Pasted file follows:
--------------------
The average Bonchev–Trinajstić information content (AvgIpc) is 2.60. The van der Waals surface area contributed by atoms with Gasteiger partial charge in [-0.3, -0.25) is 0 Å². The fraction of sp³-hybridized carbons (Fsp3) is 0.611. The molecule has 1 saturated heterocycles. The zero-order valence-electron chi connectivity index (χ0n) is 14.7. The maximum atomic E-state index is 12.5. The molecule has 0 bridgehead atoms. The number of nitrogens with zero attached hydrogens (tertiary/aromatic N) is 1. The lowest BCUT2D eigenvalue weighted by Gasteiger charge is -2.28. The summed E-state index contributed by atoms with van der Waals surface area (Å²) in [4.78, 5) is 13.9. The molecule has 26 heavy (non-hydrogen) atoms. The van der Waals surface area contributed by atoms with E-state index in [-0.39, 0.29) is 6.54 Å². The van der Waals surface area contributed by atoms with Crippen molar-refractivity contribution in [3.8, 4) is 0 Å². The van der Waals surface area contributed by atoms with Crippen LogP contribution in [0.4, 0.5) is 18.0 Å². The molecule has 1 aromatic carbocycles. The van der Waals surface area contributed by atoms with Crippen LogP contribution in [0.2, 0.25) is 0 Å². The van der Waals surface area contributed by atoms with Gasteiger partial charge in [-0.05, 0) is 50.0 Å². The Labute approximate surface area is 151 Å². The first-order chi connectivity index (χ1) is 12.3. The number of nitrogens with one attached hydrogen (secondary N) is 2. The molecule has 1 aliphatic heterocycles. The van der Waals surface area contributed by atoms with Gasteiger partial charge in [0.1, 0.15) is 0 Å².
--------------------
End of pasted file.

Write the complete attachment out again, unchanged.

The average Bonchev–Trinajstić information content (AvgIpc) is 2.60. The van der Waals surface area contributed by atoms with Gasteiger partial charge in [-0.3, -0.25) is 0 Å². The fraction of sp³-hybridized carbons (Fsp3) is 0.611. The molecule has 1 saturated heterocycles. The zero-order valence-electron chi connectivity index (χ0n) is 14.7. The maximum atomic E-state index is 12.5. The molecule has 0 bridgehead atoms. The number of nitrogens with zero attached hydrogens (tertiary/aromatic N) is 1. The lowest BCUT2D eigenvalue weighted by Gasteiger charge is -2.28. The summed E-state index contributed by atoms with van der Waals surface area (Å²) in [4.78, 5) is 13.9. The molecule has 26 heavy (non-hydrogen) atoms. The van der Waals surface area contributed by atoms with E-state index in [-0.39, 0.29) is 6.54 Å². The van der Waals surface area contributed by atoms with Crippen molar-refractivity contribution in [3.8, 4) is 0 Å². The van der Waals surface area contributed by atoms with Crippen LogP contribution in [0.4, 0.5) is 18.0 Å². The molecule has 1 aromatic carbocycles. The van der Waals surface area contributed by atoms with Crippen LogP contribution in [0.2, 0.25) is 0 Å². The van der Waals surface area contributed by atoms with Gasteiger partial charge in [-0.05, 0) is 50.0 Å². The Labute approximate surface area is 151 Å². The first-order chi connectivity index (χ1) is 12.3. The number of nitrogens with one attached hydrogen (secondary N) is 2. The molecule has 1 aliphatic heterocycles. The van der Waals surface area contributed by atoms with Gasteiger partial charge in [0.1, 0.15) is 0 Å².